The drug must be shipped/carried in one of the following: Hospital or pharmacy dispensed packaging; Original retail packaging; or have the original label affixed to it which clearly indicates what the health product is and what it contains. A Visitor may import an additional single unit, single course of treatment or a 90-day supply based on the directions for use, whichever is less, of a prescription drug. When a prescription drug is mailed to a Visitor, the drug should be accompanied by some form of documentation indicating that the drug is destined to a Visitor and/or the Visitor should be prepared to provide documentation/written evidence (stamped passport, student/work visa, letter from an employer/university etc) that they are a Visitor to Canada when requested.

https://www.canada.ca/en/health-canada/services/drugs-health-products/compliance-enforcement/importation-exportation/guidance-document-import-requirements-health-products-under-food-drugs-act-regulations-0084.html#a6

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Tourist Importing Prescribed Medication to Canada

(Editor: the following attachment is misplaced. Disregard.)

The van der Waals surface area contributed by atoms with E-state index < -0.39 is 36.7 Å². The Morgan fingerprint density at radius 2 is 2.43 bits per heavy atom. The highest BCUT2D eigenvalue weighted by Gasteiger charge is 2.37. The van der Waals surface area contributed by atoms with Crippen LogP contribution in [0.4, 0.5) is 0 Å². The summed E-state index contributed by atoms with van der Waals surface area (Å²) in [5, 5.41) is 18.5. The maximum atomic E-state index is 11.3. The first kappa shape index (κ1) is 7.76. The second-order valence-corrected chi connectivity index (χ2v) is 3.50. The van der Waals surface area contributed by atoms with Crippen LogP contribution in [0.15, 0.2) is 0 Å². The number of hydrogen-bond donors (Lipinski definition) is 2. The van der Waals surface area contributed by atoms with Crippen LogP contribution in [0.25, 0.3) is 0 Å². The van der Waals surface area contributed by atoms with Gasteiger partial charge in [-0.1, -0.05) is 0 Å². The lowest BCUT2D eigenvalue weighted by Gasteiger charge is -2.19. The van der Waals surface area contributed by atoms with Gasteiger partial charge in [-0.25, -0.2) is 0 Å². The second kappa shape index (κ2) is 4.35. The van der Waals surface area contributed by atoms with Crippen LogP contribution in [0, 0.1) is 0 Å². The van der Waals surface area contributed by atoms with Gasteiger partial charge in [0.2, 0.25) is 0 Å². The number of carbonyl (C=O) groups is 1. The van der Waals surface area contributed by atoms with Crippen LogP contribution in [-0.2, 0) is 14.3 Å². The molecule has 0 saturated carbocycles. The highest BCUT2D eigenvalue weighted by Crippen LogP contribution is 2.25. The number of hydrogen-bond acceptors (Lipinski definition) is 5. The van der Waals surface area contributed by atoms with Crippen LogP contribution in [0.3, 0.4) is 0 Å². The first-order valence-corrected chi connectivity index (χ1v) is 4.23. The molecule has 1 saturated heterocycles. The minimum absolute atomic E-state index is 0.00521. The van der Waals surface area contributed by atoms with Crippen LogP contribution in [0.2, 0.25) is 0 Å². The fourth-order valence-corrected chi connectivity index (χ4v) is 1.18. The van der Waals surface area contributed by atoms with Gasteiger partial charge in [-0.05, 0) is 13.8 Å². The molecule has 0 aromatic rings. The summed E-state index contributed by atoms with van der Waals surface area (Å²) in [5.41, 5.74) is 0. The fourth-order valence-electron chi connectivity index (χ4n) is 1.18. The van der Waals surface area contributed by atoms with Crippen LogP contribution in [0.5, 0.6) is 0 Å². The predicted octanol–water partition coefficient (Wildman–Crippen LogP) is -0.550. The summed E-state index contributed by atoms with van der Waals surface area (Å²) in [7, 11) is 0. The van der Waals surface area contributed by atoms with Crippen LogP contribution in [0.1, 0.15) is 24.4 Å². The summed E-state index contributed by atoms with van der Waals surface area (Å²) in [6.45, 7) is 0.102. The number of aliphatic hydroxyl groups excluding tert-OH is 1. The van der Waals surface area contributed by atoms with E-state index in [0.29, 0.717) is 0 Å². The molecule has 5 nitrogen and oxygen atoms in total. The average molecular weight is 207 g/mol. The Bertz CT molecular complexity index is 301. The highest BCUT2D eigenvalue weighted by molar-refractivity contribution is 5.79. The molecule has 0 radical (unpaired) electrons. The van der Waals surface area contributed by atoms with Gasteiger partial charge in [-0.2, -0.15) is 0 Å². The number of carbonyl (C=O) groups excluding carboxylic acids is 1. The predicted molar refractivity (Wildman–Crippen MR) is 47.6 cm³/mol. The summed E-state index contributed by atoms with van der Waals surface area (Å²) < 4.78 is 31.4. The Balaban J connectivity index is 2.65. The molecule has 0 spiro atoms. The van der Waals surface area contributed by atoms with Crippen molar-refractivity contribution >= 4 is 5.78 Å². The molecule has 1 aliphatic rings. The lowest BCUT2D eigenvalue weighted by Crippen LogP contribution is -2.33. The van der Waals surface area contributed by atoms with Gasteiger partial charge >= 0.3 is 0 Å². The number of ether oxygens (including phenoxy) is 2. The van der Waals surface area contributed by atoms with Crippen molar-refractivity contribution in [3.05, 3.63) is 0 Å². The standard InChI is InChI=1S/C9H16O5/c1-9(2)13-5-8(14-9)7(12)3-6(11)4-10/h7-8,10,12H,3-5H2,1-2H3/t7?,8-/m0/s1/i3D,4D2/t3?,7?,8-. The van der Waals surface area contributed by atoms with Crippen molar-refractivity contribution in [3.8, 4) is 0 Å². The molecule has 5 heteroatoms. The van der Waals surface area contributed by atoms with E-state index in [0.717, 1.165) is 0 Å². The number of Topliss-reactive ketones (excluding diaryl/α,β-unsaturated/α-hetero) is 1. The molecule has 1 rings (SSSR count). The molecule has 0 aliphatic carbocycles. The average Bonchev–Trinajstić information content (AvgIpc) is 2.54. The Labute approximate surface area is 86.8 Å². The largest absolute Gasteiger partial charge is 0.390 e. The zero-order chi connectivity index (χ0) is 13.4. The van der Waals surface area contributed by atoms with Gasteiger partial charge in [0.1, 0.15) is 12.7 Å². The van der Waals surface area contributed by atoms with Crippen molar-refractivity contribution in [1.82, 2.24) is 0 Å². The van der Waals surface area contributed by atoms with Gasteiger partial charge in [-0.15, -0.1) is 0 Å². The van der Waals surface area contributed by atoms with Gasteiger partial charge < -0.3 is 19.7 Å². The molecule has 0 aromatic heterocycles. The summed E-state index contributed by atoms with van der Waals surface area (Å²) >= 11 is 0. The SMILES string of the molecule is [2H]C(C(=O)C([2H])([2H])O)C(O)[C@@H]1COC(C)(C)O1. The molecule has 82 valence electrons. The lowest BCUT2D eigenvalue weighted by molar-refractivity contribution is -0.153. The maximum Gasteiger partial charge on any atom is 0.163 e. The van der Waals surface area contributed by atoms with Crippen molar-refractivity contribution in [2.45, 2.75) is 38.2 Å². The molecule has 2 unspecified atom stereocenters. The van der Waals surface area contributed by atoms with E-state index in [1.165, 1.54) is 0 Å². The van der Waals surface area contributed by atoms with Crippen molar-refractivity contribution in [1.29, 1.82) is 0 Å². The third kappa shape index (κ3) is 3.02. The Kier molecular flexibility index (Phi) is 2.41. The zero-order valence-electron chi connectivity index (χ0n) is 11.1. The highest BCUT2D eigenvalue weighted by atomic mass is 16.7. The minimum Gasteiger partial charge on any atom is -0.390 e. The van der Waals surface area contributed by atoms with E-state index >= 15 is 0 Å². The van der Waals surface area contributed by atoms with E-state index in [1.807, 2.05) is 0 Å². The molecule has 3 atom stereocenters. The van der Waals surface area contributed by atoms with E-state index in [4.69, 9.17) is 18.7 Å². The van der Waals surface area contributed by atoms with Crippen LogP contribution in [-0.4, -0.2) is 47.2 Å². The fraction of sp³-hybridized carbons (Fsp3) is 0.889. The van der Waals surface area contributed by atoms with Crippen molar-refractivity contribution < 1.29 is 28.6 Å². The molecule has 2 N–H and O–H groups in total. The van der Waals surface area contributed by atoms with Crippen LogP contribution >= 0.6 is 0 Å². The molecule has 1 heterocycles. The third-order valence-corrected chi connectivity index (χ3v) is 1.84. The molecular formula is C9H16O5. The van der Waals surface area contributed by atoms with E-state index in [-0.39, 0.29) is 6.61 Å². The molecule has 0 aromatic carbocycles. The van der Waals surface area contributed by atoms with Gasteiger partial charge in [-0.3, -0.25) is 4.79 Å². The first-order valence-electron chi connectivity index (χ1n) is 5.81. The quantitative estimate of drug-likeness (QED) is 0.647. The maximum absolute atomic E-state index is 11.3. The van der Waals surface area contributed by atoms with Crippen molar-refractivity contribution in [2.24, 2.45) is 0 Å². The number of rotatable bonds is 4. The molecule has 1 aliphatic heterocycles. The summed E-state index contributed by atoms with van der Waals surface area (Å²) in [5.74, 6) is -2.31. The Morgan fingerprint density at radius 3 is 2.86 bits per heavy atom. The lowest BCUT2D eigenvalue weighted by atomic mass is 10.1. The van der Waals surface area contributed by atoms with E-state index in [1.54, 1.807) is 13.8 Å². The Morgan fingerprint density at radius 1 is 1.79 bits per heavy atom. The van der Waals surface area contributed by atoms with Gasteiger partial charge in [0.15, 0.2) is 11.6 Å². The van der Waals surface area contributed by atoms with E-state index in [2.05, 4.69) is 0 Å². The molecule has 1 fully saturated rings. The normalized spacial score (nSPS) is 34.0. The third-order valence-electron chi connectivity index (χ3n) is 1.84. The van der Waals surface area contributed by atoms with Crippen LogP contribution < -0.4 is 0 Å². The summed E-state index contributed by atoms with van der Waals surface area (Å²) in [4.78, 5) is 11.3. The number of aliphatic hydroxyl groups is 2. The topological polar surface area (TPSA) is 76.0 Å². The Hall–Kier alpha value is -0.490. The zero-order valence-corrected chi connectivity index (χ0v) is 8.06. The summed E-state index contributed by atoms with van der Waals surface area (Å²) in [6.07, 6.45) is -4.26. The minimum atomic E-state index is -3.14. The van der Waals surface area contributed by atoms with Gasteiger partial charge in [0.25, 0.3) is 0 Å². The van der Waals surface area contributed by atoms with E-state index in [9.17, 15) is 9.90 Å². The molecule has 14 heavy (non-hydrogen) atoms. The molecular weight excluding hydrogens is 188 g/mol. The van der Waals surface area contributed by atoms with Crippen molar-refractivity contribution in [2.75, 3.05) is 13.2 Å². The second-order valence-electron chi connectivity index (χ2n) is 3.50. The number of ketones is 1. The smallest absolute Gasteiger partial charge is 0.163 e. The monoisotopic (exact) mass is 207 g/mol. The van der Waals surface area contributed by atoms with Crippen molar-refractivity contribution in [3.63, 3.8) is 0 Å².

Visitors to Canada may import into Canada, a single course of treatment or up to 90 days’ supply based on the directions for use. The doctor’s prescription must be attached to the package. If you intend to import to Canada prescribed medicine, please note:

  1. [...]

  2. [...]

  3. [...]

  4. Receiving prescribed medication in the mail When the medication has arrived and cleared by customs, you will receive a written notification at the address indicated on the package. The carrier notification will inform you where you should go to receive your mail. To pick up your mail, present valid identification to prove that you are a tourist, such as a passport stamp, Canadian tourist/student visa, letter from Canadian school /or employer.

https://www.actoronto.org/health-information/gay-men/traveling-with-prescribed-medication.pdf

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Health Canada prohibits the importation of prescription drugs by courier when imported by Canadian residents for personal use.

The importation of prescription drugs for human use is strictly regulated and is only permitted by certain entities. Under Section C.01.045 of the Food and Drug Regulations, the importation of Schedule F (prescription) drugs is restricted to a drug manufacturer, a registered pharmacist, a wholesale druggist, a practitioner or a resident of a foreign country while a visitor in Canada.

Please note that specific criteria must be met for visitors importing prescription drugs. Also, at Health Canada's discretion, exceptions may be made for Canadian residents returning from abroad who are on a course of treatment and carry the prescription drugs with them upon re-entry into Canada. https://www.fedex.com/en-ca/shipping-services/international/regulatory/prescription-reminder.html